Local land use applications seem to be in a bit of a winter lull at the moment, but that made it a bit easier for the Greater Wilshire Neighborhood Council’s Land Use Committee to focus on the one new project presented at its monthly meeting last night. The application would replace an empty lot at 544-550 S. Wilton Pl. with a new 7-story, 29-unit condominium building, built under the city’s Transit Oriented Communities guidelines.
According to land use consultant Gary Benjamin, who represented the owners and developers at last night’s meeting, the building would contain one four-bedroom unit, five three-bedroom units, and 22 two-bedroom units, with three units (likely one two-bedroom and two three-bedroom units) reserved for Extremely Low Income tenants. (Whether those units would also be sold or just retained for rental to low income tenants has not yet been decided). There would also be a total of 47 parking spaces, with 25 of those below ground and 22 at surface level.
Regarding project incentives (the specific number and types of zoning exceptions allowed to TOC developers if they include certain percentages of low-income units in projects near major transit lines), Benjamin said the developers are requesting nine feet of additional height, as well as reductions in side yard setbacks and a reduction in open space, as their three allowed incentives under the TOC guidelines.
Committee member discussion of the project was almost all favorable, with most committee members saying they were generally impressed by the design, which they found much more attractive than many other box-shaped projects they’ve seen recently. (Committee member Rory Cunningham also praised the architects for including actual contextual elements – such as the existing adjacent buildings – in the project renderings, noting that many architects simply show their proposed buildings alone, with no contextual details, which makes it harder to evaluate their fit with neighborhood surroundings.)
In response to a question about whether or not the developers have reached out to nearby neighbors to see if they have any concerns about the project, Benjamin responded that since TOC projects don’t require community approval (the TOC program is specifically designed to fast-track projects in transit-adjacent areas, as long as they meet specific thresholds for affordable units), he doesn’t usually contact neighbors when working on these kinds of projects.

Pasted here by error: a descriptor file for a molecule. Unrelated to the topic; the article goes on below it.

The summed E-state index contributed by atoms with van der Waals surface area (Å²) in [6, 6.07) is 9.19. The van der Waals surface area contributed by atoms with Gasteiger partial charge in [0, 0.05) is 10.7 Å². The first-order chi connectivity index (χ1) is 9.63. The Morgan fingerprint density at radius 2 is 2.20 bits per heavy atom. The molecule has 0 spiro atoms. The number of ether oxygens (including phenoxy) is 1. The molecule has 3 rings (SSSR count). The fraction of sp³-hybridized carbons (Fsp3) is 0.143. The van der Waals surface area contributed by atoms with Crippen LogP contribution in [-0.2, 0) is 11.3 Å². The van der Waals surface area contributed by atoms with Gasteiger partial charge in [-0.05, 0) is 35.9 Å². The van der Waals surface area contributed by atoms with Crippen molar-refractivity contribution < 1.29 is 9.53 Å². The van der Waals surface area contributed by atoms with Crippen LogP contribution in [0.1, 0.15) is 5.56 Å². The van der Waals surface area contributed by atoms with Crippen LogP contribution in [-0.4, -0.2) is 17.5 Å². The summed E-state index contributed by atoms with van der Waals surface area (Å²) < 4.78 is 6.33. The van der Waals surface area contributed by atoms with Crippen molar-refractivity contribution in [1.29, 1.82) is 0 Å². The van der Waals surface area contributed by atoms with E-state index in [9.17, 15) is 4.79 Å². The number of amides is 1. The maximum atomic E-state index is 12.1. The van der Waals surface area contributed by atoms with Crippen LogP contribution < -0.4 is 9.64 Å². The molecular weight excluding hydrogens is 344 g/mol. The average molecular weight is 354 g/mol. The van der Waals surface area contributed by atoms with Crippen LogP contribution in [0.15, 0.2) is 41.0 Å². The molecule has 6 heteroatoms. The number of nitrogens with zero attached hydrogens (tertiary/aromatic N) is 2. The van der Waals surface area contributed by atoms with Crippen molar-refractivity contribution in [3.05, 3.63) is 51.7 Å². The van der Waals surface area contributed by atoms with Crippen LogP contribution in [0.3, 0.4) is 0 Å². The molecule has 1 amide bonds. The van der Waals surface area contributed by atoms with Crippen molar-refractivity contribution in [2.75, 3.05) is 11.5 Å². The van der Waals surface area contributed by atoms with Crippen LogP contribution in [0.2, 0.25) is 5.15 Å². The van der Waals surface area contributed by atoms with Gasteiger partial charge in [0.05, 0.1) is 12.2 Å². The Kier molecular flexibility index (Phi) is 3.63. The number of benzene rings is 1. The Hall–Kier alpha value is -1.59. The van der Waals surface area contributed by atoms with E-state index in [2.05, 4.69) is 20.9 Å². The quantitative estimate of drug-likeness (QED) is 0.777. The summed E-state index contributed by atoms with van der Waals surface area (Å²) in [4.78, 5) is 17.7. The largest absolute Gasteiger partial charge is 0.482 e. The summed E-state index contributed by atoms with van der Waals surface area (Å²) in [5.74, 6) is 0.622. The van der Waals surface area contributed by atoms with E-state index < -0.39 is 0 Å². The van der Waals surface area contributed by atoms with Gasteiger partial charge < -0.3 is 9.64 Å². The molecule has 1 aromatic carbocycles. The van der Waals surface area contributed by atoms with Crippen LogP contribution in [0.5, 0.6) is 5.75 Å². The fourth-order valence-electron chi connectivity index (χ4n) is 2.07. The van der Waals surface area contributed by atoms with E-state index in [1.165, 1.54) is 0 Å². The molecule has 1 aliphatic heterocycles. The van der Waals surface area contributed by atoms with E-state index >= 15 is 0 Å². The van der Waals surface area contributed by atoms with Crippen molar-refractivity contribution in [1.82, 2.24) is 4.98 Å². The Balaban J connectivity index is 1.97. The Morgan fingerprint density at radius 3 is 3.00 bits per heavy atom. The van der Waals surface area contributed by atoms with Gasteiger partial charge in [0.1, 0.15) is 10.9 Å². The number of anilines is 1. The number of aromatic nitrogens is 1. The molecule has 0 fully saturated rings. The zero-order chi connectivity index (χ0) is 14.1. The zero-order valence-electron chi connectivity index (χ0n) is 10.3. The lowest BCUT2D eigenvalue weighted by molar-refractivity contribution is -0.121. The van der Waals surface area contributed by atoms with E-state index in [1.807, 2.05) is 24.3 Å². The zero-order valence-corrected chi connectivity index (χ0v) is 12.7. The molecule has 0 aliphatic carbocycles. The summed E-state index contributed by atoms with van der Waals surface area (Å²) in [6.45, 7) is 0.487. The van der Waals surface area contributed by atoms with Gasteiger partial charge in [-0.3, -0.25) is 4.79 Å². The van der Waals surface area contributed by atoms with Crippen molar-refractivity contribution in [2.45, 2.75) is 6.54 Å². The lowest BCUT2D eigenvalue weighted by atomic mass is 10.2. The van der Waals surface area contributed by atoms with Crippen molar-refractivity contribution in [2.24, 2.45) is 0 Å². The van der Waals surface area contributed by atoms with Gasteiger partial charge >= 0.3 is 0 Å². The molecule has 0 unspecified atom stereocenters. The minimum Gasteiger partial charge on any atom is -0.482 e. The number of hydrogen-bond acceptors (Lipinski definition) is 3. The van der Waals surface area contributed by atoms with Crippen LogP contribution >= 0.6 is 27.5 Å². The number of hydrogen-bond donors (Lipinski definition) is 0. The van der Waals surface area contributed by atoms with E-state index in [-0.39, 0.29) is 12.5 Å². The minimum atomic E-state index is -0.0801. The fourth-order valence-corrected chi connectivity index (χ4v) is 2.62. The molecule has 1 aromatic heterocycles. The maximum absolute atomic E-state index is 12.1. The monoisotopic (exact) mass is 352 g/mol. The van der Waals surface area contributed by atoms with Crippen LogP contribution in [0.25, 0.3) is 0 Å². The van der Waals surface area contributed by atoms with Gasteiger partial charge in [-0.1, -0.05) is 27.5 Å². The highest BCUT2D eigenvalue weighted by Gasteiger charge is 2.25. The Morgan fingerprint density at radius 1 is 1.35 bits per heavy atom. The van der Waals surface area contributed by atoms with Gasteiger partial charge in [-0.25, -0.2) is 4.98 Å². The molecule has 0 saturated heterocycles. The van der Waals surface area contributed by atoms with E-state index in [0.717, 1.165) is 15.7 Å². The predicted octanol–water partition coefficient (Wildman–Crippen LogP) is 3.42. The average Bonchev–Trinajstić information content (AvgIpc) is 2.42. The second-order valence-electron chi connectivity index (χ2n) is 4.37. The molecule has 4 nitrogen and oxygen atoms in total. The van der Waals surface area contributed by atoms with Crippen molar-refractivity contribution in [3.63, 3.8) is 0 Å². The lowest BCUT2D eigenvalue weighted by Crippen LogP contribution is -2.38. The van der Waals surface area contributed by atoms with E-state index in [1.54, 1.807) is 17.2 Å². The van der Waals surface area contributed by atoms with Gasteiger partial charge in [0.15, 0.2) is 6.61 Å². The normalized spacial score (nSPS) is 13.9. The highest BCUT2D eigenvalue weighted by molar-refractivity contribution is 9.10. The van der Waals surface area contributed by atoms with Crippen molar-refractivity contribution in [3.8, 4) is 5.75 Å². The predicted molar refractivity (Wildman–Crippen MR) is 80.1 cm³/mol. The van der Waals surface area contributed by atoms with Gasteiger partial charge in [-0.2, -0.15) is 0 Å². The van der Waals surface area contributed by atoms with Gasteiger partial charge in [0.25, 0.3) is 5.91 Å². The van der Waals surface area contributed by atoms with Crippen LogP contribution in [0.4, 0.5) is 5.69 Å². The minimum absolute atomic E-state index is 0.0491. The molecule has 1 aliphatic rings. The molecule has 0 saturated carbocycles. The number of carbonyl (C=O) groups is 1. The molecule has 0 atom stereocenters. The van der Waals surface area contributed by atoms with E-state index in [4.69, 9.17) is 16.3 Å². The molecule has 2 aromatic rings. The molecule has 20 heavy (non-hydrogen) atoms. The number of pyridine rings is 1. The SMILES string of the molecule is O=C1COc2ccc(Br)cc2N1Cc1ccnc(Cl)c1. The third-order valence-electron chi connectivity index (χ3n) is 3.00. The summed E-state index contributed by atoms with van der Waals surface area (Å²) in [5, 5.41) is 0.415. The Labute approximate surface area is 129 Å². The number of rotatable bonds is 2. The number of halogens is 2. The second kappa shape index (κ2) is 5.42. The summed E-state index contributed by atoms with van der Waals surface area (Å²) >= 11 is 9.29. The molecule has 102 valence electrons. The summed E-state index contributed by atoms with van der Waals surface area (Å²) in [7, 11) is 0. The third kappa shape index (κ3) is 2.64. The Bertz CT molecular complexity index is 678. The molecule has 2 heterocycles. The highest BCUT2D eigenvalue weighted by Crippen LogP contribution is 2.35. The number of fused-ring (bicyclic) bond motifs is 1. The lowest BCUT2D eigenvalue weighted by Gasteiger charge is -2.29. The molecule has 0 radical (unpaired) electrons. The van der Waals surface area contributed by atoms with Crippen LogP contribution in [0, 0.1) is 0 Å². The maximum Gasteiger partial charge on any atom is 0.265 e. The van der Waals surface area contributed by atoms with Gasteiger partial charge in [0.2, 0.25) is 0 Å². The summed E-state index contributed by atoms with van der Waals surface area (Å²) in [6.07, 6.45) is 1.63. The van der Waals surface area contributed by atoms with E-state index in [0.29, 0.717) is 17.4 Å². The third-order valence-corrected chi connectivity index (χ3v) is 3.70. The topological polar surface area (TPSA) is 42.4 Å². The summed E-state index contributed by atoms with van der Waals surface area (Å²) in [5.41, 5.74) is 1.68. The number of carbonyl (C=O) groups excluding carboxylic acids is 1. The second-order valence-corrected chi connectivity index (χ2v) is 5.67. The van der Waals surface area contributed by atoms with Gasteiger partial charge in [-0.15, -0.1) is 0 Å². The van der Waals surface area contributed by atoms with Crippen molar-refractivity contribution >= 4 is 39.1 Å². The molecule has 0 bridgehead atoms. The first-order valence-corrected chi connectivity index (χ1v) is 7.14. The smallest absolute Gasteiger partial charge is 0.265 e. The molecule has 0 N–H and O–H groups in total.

Committee member Jane Usher asked how the developers had managed to clear the lot before their project was approved (generally the city requires an approved project before it will issue demolition permits), but Benjamin explained that the current owners bought the property after it was already cleared, so he doesn’t know how that was accomplished.
After a few other clarifying questions about driveway placement (there will be two entrances – one for the subterranean parking and one for the surface parking area – on Wilton Pl.), and potential street widening (not likely), the committee voted unanimously to recommend that the GWNC board support the project. The recommendation will be on the board’s agenda for a final vote at its February meeting.
In the only other project vote at last night’s meeting, the committee – following its policy in such situations – voted unanimously to to recommend that the GWNC board oppose an application for a permit to sell a full line of alcoholic beverages at an existing restaurant at 5750-5756 W. Melrose Ave. and 657 N. Lucerne Blvd. (most recently operated as FIN Asian Tapas, and – before that – The Larchmont) because the applicants have not responded to the GWNC’s invitations to present the application at a Land Use Committee meeting.
The next meeting of the GWNC Land Use Committee will be held on Tuesday, February 22, 2022, and the next GWNC board meeting will be held on Wednesday, February 9, 2022, both at 6:30 p.m. and both via Zoom.